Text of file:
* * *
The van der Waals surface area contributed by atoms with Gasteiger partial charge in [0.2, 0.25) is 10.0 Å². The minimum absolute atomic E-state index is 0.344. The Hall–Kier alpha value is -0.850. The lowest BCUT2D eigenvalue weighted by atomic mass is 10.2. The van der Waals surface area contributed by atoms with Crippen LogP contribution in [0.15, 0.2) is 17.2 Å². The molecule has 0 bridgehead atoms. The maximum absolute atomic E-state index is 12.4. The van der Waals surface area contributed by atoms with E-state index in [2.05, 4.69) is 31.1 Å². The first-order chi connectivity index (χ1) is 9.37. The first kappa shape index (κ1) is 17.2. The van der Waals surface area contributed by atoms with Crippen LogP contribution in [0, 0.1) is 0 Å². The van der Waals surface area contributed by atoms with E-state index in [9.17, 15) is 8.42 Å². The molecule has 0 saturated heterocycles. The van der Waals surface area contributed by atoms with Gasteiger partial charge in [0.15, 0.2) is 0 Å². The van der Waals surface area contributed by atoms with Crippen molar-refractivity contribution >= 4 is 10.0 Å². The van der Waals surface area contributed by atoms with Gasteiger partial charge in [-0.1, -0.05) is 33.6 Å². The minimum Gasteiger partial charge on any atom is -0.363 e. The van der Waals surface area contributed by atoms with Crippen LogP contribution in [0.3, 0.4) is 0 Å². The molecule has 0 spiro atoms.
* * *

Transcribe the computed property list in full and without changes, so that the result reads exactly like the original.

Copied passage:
The van der Waals surface area contributed by atoms with Gasteiger partial charge in [0.2, 0.25) is 10.0 Å². The minimum absolute atomic E-state index is 0.344. The Hall–Kier alpha value is -0.850. The lowest BCUT2D eigenvalue weighted by atomic mass is 10.2. The van der Waals surface area contributed by atoms with Crippen LogP contribution in [0.15, 0.2) is 17.2 Å². The molecule has 0 bridgehead atoms. The maximum absolute atomic E-state index is 12.4. The van der Waals surface area contributed by atoms with E-state index in [2.05, 4.69) is 31.1 Å². The first-order chi connectivity index (χ1) is 9.37. The first kappa shape index (κ1) is 17.2. The van der Waals surface area contributed by atoms with Crippen LogP contribution in [0, 0.1) is 0 Å². The van der Waals surface area contributed by atoms with E-state index in [9.17, 15) is 8.42 Å². The molecule has 0 saturated heterocycles. The van der Waals surface area contributed by atoms with Gasteiger partial charge in [0.15, 0.2) is 0 Å². The van der Waals surface area contributed by atoms with Crippen molar-refractivity contribution >= 4 is 10.0 Å². The van der Waals surface area contributed by atoms with Gasteiger partial charge in [-0.1, -0.05) is 33.6 Å². The minimum Gasteiger partial charge on any atom is -0.363 e. The van der Waals surface area contributed by atoms with Crippen LogP contribution in [0.3, 0.4) is 0 Å². The molecule has 0 spiro atoms.